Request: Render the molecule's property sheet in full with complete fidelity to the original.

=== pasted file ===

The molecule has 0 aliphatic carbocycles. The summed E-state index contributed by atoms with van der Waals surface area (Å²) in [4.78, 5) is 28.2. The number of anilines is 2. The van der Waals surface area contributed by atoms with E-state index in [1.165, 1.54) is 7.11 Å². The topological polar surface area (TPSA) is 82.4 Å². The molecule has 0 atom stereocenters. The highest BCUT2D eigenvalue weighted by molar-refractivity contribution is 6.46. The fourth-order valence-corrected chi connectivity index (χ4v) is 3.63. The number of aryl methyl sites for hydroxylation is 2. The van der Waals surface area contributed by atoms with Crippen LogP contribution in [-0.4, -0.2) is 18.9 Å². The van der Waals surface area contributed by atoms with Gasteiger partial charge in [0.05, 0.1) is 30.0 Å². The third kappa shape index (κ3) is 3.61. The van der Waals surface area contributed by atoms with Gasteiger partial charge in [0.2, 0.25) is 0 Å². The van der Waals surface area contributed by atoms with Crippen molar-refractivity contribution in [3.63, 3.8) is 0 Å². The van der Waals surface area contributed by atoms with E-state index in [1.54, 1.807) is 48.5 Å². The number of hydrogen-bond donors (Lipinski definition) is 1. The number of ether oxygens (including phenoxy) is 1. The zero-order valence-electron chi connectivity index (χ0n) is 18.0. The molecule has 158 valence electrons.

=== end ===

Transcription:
The molecule has 0 aliphatic carbocycles. The summed E-state index contributed by atoms with van der Waals surface area (Å²) in [4.78, 5) is 28.2. The number of anilines is 2. The van der Waals surface area contributed by atoms with E-state index in [1.165, 1.54) is 7.11 Å². The topological polar surface area (TPSA) is 82.4 Å². The molecule has 0 atom stereocenters. The highest BCUT2D eigenvalue weighted by molar-refractivity contribution is 6.46. The fourth-order valence-corrected chi connectivity index (χ4v) is 3.63. The number of aryl methyl sites for hydroxylation is 2. The van der Waals surface area contributed by atoms with Crippen LogP contribution in [-0.4, -0.2) is 18.9 Å². The van der Waals surface area contributed by atoms with Gasteiger partial charge in [0.05, 0.1) is 30.0 Å². The third kappa shape index (κ3) is 3.61. The van der Waals surface area contributed by atoms with Gasteiger partial charge in [0.2, 0.25) is 0 Å². The van der Waals surface area contributed by atoms with Crippen molar-refractivity contribution in [3.63, 3.8) is 0 Å². The van der Waals surface area contributed by atoms with E-state index in [1.54, 1.807) is 48.5 Å². The number of hydrogen-bond donors (Lipinski definition) is 1. The number of ether oxygens (including phenoxy) is 1. The zero-order valence-electron chi connectivity index (χ0n) is 18.0. The molecule has 158 valence electrons.